So, to van Gaal – should he remain in charge following what has been an abysmal last couple of weeks? His position is becoming untenable. Defeats away at Wolfsburg and Bournemouth saw United knocked out of the Champions League and lose ground on the league leaders. Defeats are one thing, but the manner in which they are played out are another. Here we have a manager who has won battles in the caldron of the Santiago Bernabéu, has reached the pinnacle of European football with a youthful set of starlets in that cool spring Vienna night. He nearly won back to back European Cups the following season, only to lose out to Juventus on penalties in the final. He has the pedigree, but that was twenty years ago. Football has evolved and Louis van Gaal is very close to be considered a has been, a manager who can no longer cut it at the top level.
The Dutchman has always been a figure of authority and stubbornness since he signed in the summer of 2014 for the club. However, following the defeat to Norwich – he said something that could indicate his current state of mind. “I am, or maybe I now have to say was, a very successful manager” – is what van Gaal muttered following the defeat by Alex Neil’s side on Saturday. The confident and self assured van Gaal surely demonstrating the first glimpses of doubt, that the final chapter of what is a very successful managerial career will not actually conclude in a blaze of glory. £250 million has been spent on a team that still looks no further near a coherent team excluding that two month period from March of this year – when it looked as if van Gaal’s philosophy was starting to come together ahead of a real push in 2015/16.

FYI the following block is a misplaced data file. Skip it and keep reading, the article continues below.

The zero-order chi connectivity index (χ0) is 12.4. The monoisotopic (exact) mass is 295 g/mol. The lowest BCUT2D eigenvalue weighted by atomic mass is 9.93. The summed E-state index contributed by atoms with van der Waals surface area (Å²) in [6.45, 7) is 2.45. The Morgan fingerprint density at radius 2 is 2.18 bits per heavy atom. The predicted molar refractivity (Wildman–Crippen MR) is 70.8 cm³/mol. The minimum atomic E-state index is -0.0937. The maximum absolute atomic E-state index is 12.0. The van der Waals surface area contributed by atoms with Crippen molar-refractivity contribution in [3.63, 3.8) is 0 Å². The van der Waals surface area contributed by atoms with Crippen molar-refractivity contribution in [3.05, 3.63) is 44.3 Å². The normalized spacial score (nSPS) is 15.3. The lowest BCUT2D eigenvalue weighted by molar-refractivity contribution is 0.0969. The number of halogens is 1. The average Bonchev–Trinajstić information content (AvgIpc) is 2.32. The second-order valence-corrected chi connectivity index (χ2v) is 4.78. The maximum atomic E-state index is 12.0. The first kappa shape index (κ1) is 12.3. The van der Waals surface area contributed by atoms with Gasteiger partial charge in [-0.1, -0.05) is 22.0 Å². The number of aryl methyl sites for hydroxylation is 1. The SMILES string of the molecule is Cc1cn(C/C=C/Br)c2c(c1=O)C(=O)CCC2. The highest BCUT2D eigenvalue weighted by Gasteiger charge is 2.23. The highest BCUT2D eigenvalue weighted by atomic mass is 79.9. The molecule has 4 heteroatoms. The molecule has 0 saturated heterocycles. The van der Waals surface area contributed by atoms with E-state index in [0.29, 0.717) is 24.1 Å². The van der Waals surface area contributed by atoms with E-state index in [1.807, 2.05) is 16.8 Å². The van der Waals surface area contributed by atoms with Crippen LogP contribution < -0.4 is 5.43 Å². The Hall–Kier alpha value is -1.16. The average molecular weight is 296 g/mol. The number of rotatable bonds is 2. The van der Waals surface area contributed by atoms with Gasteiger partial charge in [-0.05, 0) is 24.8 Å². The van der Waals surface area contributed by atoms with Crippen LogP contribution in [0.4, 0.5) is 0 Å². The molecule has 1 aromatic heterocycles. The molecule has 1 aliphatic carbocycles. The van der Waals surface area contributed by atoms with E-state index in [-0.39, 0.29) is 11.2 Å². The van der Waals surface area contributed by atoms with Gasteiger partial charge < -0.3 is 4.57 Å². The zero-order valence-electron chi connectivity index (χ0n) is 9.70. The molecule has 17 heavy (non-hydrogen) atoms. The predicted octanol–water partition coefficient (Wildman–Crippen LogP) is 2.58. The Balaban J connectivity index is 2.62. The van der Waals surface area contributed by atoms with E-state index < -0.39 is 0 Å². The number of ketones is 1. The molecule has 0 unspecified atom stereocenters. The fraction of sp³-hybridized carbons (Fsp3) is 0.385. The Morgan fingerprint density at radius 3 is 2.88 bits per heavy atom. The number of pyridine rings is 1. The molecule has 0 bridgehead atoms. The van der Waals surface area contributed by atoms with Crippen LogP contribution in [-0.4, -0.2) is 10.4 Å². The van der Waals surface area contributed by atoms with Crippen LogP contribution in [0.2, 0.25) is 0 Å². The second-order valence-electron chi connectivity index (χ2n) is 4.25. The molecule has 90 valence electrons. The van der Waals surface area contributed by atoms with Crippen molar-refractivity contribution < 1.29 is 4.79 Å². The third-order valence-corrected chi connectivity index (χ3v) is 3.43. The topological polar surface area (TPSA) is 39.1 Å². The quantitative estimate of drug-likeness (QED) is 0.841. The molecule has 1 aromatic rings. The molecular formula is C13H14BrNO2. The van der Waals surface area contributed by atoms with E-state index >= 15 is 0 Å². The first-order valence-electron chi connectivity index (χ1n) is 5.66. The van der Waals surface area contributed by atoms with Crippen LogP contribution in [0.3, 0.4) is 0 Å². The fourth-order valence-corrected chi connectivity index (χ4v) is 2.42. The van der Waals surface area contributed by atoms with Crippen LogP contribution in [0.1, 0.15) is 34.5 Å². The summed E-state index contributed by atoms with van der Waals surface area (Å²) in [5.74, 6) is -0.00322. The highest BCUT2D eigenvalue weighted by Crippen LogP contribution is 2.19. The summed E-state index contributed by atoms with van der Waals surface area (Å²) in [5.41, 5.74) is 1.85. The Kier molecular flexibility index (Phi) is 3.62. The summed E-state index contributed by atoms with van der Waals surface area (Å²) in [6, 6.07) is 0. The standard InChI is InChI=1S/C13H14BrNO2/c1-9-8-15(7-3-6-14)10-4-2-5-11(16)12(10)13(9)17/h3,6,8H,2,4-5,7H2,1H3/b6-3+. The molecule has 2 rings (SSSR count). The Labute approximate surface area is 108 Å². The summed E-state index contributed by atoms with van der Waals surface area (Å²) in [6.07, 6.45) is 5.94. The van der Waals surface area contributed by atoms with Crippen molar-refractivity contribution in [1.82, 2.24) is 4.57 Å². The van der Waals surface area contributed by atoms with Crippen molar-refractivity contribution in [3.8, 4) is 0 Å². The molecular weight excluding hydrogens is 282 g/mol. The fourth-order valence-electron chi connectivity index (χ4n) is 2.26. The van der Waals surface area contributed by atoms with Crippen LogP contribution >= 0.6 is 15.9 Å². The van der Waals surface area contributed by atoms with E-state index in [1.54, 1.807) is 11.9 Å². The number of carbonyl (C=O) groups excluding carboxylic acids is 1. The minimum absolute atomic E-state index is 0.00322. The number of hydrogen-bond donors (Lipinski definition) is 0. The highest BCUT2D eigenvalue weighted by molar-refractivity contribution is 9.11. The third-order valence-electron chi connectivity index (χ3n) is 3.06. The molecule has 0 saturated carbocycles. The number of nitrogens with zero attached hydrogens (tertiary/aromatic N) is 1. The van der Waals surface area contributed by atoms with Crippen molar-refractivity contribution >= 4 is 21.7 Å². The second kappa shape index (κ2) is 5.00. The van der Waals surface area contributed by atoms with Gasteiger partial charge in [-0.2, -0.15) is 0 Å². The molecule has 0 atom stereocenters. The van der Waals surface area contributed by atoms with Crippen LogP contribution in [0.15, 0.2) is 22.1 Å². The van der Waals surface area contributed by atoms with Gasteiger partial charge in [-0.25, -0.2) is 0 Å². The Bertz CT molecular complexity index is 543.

Since those victories over Spurs, Manchester City and Liverpool – United have gone backwards. Despite Louis van Gaal’s odd spin that following United’s exit from the Champions League, his side had indeed shown progress by progressing a round further in the League Cup than the season before – ironically, out of that tournament as well. He continued with his comments like a battered animal in the corner fighting for survival, lashing out at anyone who dared to question his approach – or philosophy. The notion that United fans need to get used to not winning trophies as those day are gone was equally ridiculous, considering that is the ultimate objective of his job. Winning trophies in the short term isn’t a request from United fans, but there needs to be a visible long term strategy in place.
From Giggsy to Jose Mourinho or Pep Guardiola
Pep Guardiola for many is the dream coach for United. Nurtured under the guidance of Johan Cruyff, he was part of the original dream team that won the 1992 European Cup with Barcelona. His vision and movement was rare in a player so young and he would go on to lead the Catalan club as skipper. Once Xavi came into the fold, the original deep lying playmaker moved to Brescia, Roma and then on to the middle east for one big final payday – but Guardiola name is ingrained within Barcelona’s history. Famously, he would then go on to manage his beloved club and be even more successful as a coach than he had been as a player. He possessed one of the best team’s ever assembled and of course, one of the best players – in Lionel Messi – that has ever graced a football pitch. His possession based football had opponents spinning or as Sir Alex Ferguson once put it “They get you on that carousel and they make you dizzy with their passing”.